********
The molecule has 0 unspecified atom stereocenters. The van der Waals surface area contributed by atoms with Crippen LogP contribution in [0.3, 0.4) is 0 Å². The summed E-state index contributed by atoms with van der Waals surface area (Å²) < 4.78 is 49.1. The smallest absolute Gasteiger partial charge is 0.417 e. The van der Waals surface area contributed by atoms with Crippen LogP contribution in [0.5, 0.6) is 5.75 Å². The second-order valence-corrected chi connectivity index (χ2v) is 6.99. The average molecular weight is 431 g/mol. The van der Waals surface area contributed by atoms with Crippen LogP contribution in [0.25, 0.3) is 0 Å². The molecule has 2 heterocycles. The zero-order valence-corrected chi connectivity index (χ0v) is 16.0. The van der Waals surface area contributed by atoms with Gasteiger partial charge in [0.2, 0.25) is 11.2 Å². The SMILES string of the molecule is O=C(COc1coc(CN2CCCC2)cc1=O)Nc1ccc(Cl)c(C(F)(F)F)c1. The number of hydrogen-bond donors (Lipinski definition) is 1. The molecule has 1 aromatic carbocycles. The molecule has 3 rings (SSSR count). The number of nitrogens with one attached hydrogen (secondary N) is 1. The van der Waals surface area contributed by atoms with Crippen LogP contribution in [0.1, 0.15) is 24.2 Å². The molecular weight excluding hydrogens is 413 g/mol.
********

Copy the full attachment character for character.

The molecule has 0 unspecified atom stereocenters. The van der Waals surface area contributed by atoms with Crippen LogP contribution in [0.3, 0.4) is 0 Å². The summed E-state index contributed by atoms with van der Waals surface area (Å²) < 4.78 is 49.1. The smallest absolute Gasteiger partial charge is 0.417 e. The van der Waals surface area contributed by atoms with Crippen LogP contribution in [0.5, 0.6) is 5.75 Å². The second-order valence-corrected chi connectivity index (χ2v) is 6.99. The average molecular weight is 431 g/mol. The van der Waals surface area contributed by atoms with Crippen LogP contribution in [0.25, 0.3) is 0 Å². The molecule has 2 heterocycles. The zero-order valence-corrected chi connectivity index (χ0v) is 16.0. The van der Waals surface area contributed by atoms with Gasteiger partial charge in [0.2, 0.25) is 11.2 Å². The SMILES string of the molecule is O=C(COc1coc(CN2CCCC2)cc1=O)Nc1ccc(Cl)c(C(F)(F)F)c1. The number of hydrogen-bond donors (Lipinski definition) is 1. The molecule has 1 aromatic carbocycles. The molecule has 3 rings (SSSR count). The number of nitrogens with one attached hydrogen (secondary N) is 1. The van der Waals surface area contributed by atoms with Crippen LogP contribution in [0.1, 0.15) is 24.2 Å². The molecular weight excluding hydrogens is 413 g/mol.